Smarter than Google?

Feb 12, 2010 by Maaike Breedveld

Dutch mathematician Nicole Koenderink obtained her PhD yesterday. Her thesis involved a search engine that is smarter than Google. This machine taps into the knowledge of experts and poses questions in return.

Whoever googles 'appel' (Dutch for apple) will not only come across sites in Dutch about the apple, but also search results about the artist Karel Appel and other namesakes. In other words, you get many results which you don't need. That's because reads only text, which is a row of letters without a context. A which uses the knowledge of a particular subject is cleverer. The row of letters will immediately acquire a meaning, which enables the search engine to redirect a question such as: 'Are you searching for the artist or for fruit?'

Nicole Koenderink has developed a knowledge model which taps into the knowledge of experts, and has built this into a search engine. The expert model begins with listing the major concepts in a field, such as 'grape'. Subsequently, the programme searches for 'grape' in existing lists of concepts to find related concepts such as 'viniculture' or 'grapeseed oil'. By approving or rejecting these concepts, the expert model accumulates better and better relevant terms and their inter-relations. These are expressed in layman's terms, which is a big plus, says Koenderink. 'It is much more user-friendly than current methods, and there's demand for this in practice.'

Koenderink graduated yesterday in Delft, but she works at Food & Biobased Research Group of Wageningen UR. Here, she has applied her expert model - the so-called Reuse-based Ontology Construction - in tomato breeding.

She has looked into how to automate the selection of tomato seedlings. Breeders and growers are very keen to predict at an early stage how many tomatoes a full-grown plant would bear. 'This quality control is currently done by well-trained experts, who, among themselves, differ greatly in their approaches, since there seem to be sixty different criteria used in their selection processes. For example, they look at leaf surface and stem length, and also at the chance that the plant will bear no fruit. I have drawn upon the knowledge and experience which these experts - often unconsciously - have in their heads to come up with a usable knowledge model.'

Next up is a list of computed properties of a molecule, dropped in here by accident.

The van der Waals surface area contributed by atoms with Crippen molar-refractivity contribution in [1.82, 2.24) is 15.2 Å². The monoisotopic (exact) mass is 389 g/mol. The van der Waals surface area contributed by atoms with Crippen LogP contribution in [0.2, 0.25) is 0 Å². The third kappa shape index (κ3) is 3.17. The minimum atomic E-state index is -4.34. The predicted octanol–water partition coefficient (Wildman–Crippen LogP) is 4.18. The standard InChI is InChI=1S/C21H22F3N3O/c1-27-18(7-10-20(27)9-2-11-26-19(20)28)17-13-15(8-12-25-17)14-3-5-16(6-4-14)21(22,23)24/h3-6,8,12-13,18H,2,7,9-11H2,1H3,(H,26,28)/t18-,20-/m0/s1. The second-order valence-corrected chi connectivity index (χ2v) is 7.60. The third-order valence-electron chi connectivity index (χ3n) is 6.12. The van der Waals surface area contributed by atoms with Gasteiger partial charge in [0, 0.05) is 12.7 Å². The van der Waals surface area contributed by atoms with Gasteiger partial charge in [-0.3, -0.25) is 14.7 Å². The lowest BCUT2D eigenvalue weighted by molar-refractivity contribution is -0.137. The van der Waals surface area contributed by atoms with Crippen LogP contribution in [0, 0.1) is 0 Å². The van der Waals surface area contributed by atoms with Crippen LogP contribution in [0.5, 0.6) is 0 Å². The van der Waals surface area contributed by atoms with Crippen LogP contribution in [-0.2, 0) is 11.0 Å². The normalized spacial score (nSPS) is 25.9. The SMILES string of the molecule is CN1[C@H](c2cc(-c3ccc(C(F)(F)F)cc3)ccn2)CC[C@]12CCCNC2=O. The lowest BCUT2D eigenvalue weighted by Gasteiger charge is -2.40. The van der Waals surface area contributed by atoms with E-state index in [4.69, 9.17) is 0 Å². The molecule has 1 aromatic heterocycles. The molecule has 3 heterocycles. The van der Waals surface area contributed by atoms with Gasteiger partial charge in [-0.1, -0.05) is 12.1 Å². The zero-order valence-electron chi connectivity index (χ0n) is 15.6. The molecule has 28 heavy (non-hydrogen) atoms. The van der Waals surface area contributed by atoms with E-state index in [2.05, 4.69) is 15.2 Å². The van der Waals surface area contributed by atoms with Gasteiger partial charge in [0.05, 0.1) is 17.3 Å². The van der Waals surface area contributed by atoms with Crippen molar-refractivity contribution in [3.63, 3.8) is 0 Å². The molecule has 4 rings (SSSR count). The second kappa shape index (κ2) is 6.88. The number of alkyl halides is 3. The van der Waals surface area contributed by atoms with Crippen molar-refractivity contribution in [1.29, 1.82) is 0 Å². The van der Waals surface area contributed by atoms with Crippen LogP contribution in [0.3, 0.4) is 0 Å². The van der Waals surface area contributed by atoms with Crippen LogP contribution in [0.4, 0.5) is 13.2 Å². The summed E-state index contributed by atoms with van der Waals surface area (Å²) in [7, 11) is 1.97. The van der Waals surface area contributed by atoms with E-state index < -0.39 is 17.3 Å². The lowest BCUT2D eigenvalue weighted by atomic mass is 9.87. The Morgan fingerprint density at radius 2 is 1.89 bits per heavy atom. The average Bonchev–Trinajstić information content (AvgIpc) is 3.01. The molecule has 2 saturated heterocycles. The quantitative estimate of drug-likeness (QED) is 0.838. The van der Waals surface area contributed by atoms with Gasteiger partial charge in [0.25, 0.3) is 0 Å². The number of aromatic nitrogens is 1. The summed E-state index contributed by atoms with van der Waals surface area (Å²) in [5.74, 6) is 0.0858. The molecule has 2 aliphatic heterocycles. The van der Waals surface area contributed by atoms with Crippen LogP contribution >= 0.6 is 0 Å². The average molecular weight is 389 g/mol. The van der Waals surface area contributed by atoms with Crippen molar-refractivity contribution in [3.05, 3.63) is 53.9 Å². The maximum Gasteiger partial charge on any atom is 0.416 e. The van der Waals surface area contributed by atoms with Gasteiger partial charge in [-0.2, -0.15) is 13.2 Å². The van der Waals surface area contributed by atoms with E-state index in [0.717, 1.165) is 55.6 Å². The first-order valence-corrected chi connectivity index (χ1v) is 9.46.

She has developed a technique in the expert model which combines the selection rules with three dimensional recordings of the seedlings. This technique will be ready for use commercially later this year.

Explore further: Insightful mathematics for an optimal run: Mathematical equations can help improve athletic performance

Provided by Wageningen University

4 /5 (2 votes)
add to favorites email to friend print save as pdf

Related Stories

Search engine branding to be examined by researcher

Jun 11, 2008

Like other industries, companies that maintain search engines must work harder to recruit and retain customers. One way to do this is branding -- creating a cognitive impression that a user is likely to retain and rely on ...

Search engine mashup

Jul 06, 2007

A mashup of two different types of web search tools could make find the useful nuggets of information among all the grit on the Internet much easier.

Google search gets semantic

Mar 24, 2009

Google on Tuesday modified its globally popular Internet search service to understand relationships between words, as the company bids to better grasp what Web users are looking for.

Grid browser finds the meaning of life

May 20, 2009

(PhysOrg.com) -- A web browser that can understand technical terms in life sciences and automatically find additional resources and services has been developed by European researchers. It could lead to a new generation of ...

Recommended for you

UC Santa Barbara receives $65M from Munger

11 hours ago

A physics institute at the University of California, Santa Barbara, has received a $65 million donation—the largest single gift in the university's history.

Genes play a key part in the recipe for a happy country

15 hours ago

Why are the Danes naturally more cheerful than the Brits, and why are we in turn more upbeat than the French? Research presented as part of this year's ESRC Festival of Social Sciences shows us that the recipe behind a happy ...

The economics of age gaps and marriage

17 hours ago

Men and women who are married to spouses of similar ages are smarter, more successful and more attractive compared to couples with larger age gaps, according to a paper from CU Denver Economics Assistant Professor Hani Mansour ...

User comments : 1

Adjust slider to filter visible comments by rank

Display comments: newest first

The_Blob
not rated yet Feb 16, 2010
this article makes me wonder how much subconscious analysis is actually occuring during moments of "intuition"...

Please sign in to add a comment. Registration is free, and takes less than a minute. Read more

Click here to reset your password.
Sign in to get notified via email when new comments are made.